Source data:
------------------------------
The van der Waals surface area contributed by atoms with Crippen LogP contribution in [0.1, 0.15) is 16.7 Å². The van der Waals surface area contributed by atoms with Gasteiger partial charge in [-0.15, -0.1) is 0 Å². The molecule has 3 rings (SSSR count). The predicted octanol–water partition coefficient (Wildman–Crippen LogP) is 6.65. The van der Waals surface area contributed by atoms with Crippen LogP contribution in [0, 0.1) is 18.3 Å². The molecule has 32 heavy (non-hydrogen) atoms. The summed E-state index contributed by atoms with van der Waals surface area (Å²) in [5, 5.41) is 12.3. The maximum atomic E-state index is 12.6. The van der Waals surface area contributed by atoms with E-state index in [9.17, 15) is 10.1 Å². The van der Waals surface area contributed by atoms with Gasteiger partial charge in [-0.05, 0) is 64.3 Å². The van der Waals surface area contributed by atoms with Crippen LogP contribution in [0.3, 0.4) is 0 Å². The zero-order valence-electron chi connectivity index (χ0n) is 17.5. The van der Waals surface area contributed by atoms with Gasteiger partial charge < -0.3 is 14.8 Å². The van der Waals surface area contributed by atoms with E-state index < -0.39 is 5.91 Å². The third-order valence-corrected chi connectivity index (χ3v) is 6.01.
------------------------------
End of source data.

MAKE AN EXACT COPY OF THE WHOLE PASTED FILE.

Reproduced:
The van der Waals surface area contributed by atoms with Crippen LogP contribution in [0.1, 0.15) is 16.7 Å². The van der Waals surface area contributed by atoms with Gasteiger partial charge in [-0.15, -0.1) is 0 Å². The molecule has 3 rings (SSSR count). The predicted octanol–water partition coefficient (Wildman–Crippen LogP) is 6.65. The van der Waals surface area contributed by atoms with Crippen LogP contribution in [0, 0.1) is 18.3 Å². The molecule has 32 heavy (non-hydrogen) atoms. The summed E-state index contributed by atoms with van der Waals surface area (Å²) in [5, 5.41) is 12.3. The maximum atomic E-state index is 12.6. The van der Waals surface area contributed by atoms with E-state index in [9.17, 15) is 10.1 Å². The van der Waals surface area contributed by atoms with Gasteiger partial charge in [-0.05, 0) is 64.3 Å². The van der Waals surface area contributed by atoms with Crippen LogP contribution in [0.3, 0.4) is 0 Å². The zero-order valence-electron chi connectivity index (χ0n) is 17.5. The van der Waals surface area contributed by atoms with Gasteiger partial charge < -0.3 is 14.8 Å². The van der Waals surface area contributed by atoms with E-state index < -0.39 is 5.91 Å². The third-order valence-corrected chi connectivity index (χ3v) is 6.01.